When you drive at night, you are three times more likely to die in an automobile crash compared to driving during daylight hours. It’s a fact for all age groups, but it’s especially true for teenagers and the elderly. Inexperience and slower reaction times behind the wheel are contributing factors, but one of the main problems associated with nighttime dangers involves changes in our vision.
“When the sun goes down, we all have a harder time with depth perception and seeing the road and the environment around us,” says John Mounce, director of the Center for Transportation Safety. “Throw into the mix the glare from approaching headlights, unfamiliar and poorly lit roadways, as well as older street signs and roadway markings that don’t reflect light well, and you have the makings of a dangerous situation.”
That process of being able to see street signs and pavement markings at night (called retroreflectivity) is a huge factor in nighttime driving safety. Street signs, for example, are made with either small glass beads or micro-sized prisms that reflect light from our headlights back to our eyes. It makes the sign appear bright and more visible.
In March of last year, the Texas A&M Transportation Institute (TTI) opened a unique Visibility Research Laboratory inside the Institute’s State Headquarters and Research Building on the Texas A&M University campus. The lab is the first of its kind in a university setting and consists of a 125-foot-long corridor that has numerous research capabilities, including the testing of materials used for traffic signs and pavement markings. With the aid of the lab and its equipment, researchers are able to determine if a myriad of nighttime related products provide adequate visibility without creating glare by being too bright. Researchers can also evaluate the durability of pavement marking materials and the visibility properties of headlamps, roadway lighting and sign lighting.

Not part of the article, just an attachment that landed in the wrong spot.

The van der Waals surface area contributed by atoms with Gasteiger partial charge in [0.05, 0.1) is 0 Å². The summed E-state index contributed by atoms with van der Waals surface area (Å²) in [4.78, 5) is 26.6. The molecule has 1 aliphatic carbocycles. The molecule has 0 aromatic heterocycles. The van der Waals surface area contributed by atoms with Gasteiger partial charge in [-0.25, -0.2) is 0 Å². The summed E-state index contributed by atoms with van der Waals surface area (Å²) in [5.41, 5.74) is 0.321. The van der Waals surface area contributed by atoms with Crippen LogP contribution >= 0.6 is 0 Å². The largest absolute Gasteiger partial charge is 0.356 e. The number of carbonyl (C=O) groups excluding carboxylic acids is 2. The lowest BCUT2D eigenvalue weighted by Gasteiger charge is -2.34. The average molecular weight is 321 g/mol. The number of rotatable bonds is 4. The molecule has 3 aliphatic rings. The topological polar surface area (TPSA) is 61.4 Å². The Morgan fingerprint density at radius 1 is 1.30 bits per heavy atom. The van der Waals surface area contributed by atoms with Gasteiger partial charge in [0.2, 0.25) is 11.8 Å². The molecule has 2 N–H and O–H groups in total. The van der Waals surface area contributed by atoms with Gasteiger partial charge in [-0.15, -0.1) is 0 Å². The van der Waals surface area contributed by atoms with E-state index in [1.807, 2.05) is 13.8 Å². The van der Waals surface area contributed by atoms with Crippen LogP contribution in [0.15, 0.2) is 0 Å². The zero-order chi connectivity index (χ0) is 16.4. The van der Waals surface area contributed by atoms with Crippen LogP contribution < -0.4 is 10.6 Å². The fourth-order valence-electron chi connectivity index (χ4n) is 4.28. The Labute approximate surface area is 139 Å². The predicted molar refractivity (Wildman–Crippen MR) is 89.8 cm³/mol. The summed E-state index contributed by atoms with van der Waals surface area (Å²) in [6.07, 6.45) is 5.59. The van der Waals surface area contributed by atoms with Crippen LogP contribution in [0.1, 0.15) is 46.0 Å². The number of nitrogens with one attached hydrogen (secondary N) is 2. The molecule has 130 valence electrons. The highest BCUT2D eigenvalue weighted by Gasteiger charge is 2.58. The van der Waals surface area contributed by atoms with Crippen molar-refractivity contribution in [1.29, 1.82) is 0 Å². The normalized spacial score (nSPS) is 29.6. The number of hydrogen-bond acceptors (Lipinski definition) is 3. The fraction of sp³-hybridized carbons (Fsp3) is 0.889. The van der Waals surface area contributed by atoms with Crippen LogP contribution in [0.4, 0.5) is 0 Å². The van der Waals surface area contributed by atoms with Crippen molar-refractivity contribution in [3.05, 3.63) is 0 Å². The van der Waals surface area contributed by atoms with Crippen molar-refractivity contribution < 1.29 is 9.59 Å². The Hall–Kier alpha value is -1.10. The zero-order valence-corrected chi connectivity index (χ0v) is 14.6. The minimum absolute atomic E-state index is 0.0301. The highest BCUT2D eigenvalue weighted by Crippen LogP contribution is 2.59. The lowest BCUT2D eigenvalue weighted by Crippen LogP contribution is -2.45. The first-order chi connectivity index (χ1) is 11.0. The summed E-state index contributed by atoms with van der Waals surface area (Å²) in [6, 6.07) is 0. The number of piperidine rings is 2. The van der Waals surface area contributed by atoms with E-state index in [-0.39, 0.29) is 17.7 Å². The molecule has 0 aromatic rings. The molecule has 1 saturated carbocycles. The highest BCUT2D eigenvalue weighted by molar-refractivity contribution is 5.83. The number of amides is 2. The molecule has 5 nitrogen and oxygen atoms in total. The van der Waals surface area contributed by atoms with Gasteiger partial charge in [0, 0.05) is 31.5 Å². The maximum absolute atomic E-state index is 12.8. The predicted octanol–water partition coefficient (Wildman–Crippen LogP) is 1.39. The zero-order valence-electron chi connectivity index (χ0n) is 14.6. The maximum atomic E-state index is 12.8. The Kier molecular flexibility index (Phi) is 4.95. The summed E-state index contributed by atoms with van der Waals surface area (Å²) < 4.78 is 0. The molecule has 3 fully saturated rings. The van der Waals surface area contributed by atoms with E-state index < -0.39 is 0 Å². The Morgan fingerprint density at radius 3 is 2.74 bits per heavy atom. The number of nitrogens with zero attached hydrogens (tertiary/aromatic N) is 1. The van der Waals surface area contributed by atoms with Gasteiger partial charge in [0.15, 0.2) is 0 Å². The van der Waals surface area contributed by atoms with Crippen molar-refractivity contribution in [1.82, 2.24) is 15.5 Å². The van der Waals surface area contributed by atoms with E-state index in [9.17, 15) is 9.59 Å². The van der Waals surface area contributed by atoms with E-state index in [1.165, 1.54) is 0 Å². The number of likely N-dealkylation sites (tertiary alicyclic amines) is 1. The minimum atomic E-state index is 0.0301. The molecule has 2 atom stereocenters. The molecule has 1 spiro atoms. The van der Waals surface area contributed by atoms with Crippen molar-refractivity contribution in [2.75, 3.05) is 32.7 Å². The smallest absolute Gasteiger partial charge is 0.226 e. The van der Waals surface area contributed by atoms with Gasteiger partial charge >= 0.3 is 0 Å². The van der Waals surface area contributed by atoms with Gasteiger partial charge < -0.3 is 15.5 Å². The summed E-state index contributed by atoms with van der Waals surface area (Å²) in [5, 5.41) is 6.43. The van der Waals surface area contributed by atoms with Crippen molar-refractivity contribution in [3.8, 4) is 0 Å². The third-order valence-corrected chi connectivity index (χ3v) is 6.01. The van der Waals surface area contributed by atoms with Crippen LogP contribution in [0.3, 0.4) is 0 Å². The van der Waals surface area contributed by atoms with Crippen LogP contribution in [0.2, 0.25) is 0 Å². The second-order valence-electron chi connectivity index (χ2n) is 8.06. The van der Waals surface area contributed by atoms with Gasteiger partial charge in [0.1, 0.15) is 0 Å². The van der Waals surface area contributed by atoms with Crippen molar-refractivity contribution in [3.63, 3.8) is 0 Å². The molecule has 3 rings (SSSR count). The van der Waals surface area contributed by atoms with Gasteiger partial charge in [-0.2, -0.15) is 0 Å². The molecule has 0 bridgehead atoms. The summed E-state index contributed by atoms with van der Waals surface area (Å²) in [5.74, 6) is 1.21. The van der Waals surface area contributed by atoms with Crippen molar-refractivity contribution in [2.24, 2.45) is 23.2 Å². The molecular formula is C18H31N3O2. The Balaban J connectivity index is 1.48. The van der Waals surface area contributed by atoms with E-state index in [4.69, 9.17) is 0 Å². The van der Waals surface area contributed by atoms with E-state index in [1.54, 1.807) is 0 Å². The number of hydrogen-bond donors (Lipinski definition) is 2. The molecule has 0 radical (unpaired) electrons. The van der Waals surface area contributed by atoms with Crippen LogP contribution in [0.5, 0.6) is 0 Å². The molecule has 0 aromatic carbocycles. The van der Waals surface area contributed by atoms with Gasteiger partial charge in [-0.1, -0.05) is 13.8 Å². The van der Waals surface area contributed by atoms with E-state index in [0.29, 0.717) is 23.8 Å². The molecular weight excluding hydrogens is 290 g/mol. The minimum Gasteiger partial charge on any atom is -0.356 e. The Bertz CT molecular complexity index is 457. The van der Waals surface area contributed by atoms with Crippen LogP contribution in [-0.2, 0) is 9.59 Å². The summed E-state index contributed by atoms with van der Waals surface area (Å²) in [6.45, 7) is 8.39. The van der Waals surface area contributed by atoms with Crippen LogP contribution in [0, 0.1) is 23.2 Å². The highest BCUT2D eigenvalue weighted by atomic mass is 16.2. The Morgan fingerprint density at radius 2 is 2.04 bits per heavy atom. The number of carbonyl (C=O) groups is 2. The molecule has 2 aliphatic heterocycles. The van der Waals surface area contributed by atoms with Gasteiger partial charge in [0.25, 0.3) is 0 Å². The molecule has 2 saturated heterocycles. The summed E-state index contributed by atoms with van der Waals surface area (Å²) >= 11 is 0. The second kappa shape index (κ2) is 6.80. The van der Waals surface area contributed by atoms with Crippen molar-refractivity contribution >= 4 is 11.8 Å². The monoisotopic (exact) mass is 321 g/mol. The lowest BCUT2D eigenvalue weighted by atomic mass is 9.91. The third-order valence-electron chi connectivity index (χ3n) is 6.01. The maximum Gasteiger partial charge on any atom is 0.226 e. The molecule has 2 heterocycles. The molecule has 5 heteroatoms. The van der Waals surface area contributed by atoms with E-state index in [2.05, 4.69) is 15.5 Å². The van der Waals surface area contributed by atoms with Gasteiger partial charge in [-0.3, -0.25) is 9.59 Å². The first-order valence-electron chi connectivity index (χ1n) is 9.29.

“We have been busy since we opened the doors,” says Research Engineer Paul Carlson, who manages the new. laboratory. Carlson is a nationally known visibility scientist, and his research has led to significant changes in policies and standards. It was his idea to create an indoor laboratory that would simulate night time conditions in a stable environment . After just a year in operation, the Visibility Research Laboratory has already paid for itself.
Carlson’s passion for visibility research was reinforced years ago when he was examining a dark stretch of roadway where experimental markings were being used.
“The product failed and the road was dark and eerie,” Carlson recalls. “You could sort of make out where the road was because of the wheel tracking in the pavement , but it was clear that this was a dangerous environment . It made me realize how important our research really is.”
The Visibility Research Laboratory is a highlight for visitors of TTI. In January, Carlson conducted a tour of the facility for new Texas A&M University System Chancellor John Sharp, who spent most of a day learning about the Institute.
In 2010, CTS released details of a nationwide study showing that even though overall driving deaths have declined, fatalities at night increased. The study was unveiled by researchers with the center’s Teens in the Driver Seat (TDS) program who studied data from 1999 to 2008.
“Driving at night is a common risk factor for all drivers, but it is particularly dangerous for young drivers,” TDS Director Russell Henk said of the findings. “When you add the nighttime danger, you create the perfect storm. And, that storm is much more severe for teenage drivers, largely because of their lack of driving experience.”